In the movie: Lana terrorizes Mia for no reason until Mia smashes a perfectly nice ice cream cone on her clothes. Mia then calls Lana a jerk and the audience never sees Lana again.

    17. Start spreading the news — The Princess Diaries takes place in NYC, not San Fran.

    Walt Disney Pictures

    In the books: The backdrop of NYC is an important factor in the book series. A lot of important plot points occurred at iconic NYC landmarks, for example, Mia and Michael's much awaited reunion in a horse-drawn carriage in Central Park.

    In the movies: San Fran serves no purpose to the plot besides the hills that Mia rolls down in her 'Stang, which nearly injures a boxcar full of people.

    18. Mia splits her time between NYC and Genovia.

    Walt Disney Pictures

    In the books: Instead of being forced to, IDK, UPROOT HER ENTIRE LIFE and move to a country she's never been to and leave her family behind, Mia splits her time between her home in NYC and the Genovian palace.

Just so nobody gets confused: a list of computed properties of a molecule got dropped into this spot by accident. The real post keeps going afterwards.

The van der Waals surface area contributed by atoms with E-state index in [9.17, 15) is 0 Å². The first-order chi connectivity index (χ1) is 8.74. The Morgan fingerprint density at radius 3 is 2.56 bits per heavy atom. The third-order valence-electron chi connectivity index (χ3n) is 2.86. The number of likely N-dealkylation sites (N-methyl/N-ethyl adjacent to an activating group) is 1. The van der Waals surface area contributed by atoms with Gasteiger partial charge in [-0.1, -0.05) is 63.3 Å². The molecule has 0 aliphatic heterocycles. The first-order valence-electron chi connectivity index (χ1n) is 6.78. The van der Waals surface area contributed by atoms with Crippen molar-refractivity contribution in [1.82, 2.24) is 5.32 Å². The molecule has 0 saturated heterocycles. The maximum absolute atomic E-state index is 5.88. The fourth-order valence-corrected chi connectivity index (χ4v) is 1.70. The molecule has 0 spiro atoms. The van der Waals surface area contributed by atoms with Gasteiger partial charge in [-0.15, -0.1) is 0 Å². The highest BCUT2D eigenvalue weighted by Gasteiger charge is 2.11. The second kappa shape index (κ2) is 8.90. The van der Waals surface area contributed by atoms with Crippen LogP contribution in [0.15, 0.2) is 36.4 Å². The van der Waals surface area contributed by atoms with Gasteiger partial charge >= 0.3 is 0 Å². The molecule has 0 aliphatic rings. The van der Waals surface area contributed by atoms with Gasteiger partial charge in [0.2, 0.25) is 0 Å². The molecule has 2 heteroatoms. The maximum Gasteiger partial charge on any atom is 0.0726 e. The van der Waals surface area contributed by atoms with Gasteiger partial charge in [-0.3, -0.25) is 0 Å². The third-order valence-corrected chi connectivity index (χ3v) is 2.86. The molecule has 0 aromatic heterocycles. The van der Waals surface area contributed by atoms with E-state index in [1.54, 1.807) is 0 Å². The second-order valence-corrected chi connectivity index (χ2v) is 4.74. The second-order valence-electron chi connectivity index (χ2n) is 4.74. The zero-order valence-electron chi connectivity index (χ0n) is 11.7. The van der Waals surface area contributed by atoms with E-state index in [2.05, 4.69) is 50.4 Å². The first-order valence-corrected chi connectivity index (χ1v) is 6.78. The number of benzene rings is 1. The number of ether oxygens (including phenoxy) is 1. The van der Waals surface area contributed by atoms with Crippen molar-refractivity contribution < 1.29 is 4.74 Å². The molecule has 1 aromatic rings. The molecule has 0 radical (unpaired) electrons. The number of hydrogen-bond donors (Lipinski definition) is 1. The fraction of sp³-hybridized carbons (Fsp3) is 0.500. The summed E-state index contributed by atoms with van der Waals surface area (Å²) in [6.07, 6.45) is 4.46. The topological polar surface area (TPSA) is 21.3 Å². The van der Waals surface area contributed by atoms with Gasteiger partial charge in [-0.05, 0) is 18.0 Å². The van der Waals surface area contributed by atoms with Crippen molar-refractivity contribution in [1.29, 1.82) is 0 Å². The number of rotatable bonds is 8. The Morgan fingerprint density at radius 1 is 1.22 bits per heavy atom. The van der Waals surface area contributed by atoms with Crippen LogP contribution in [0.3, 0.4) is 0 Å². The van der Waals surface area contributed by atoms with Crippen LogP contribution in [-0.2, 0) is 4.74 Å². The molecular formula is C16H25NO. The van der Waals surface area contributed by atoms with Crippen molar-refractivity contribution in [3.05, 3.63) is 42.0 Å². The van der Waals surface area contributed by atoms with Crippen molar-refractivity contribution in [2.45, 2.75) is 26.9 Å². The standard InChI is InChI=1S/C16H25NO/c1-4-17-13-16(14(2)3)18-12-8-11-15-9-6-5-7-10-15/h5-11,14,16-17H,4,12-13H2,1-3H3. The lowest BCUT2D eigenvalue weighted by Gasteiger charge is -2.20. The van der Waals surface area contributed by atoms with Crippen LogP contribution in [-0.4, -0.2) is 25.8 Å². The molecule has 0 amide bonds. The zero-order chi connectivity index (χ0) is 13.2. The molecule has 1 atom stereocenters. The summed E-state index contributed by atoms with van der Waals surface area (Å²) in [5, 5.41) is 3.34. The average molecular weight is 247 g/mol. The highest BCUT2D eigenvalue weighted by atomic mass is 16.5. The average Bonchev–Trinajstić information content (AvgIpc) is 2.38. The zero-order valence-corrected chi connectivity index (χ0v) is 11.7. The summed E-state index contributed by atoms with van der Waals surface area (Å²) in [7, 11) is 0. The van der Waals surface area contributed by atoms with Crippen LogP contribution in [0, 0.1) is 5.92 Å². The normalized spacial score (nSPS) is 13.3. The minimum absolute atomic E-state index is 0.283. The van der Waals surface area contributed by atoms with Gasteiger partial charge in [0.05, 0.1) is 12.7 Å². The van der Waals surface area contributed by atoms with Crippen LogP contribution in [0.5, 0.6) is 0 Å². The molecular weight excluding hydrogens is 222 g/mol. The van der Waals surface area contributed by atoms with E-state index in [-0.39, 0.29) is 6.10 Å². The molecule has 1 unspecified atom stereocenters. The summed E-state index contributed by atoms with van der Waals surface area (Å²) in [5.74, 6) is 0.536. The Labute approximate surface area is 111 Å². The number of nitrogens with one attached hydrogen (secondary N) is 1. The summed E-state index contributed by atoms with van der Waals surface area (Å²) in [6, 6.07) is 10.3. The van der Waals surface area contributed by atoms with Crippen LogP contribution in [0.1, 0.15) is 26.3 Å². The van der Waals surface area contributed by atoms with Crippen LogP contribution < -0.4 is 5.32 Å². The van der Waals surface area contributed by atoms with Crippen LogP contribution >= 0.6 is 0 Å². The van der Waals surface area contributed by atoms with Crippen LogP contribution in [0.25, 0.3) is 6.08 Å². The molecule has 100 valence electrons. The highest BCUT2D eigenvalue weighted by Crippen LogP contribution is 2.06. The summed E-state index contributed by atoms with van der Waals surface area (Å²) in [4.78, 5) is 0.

In the movies: Mia eventually moves to Genovia full-time and leaves everything back in San Francisco.


    Walt Disney Pictures

    In the books: Mia gets her diary at the very start of the series, hence the title The Princess Diaries. And she's constantly writing in it — the series is told through her diary entries. Through her various diaries, we see Mia grow from an awkward and gangly teenager to a self-actualized and confident young adult.

    In the movies: I think we see Mia write in her diary, like, maybe once? Twice? The movie may as well have been called The Princess' Foot Poppin-Kiss.

    But, at the end of the day, both stories are amazing and funny and entertaining. Can't really go wrong with either, but, IMO, the best way is to experience both.

    HarperCollins, Walt Disney Pictures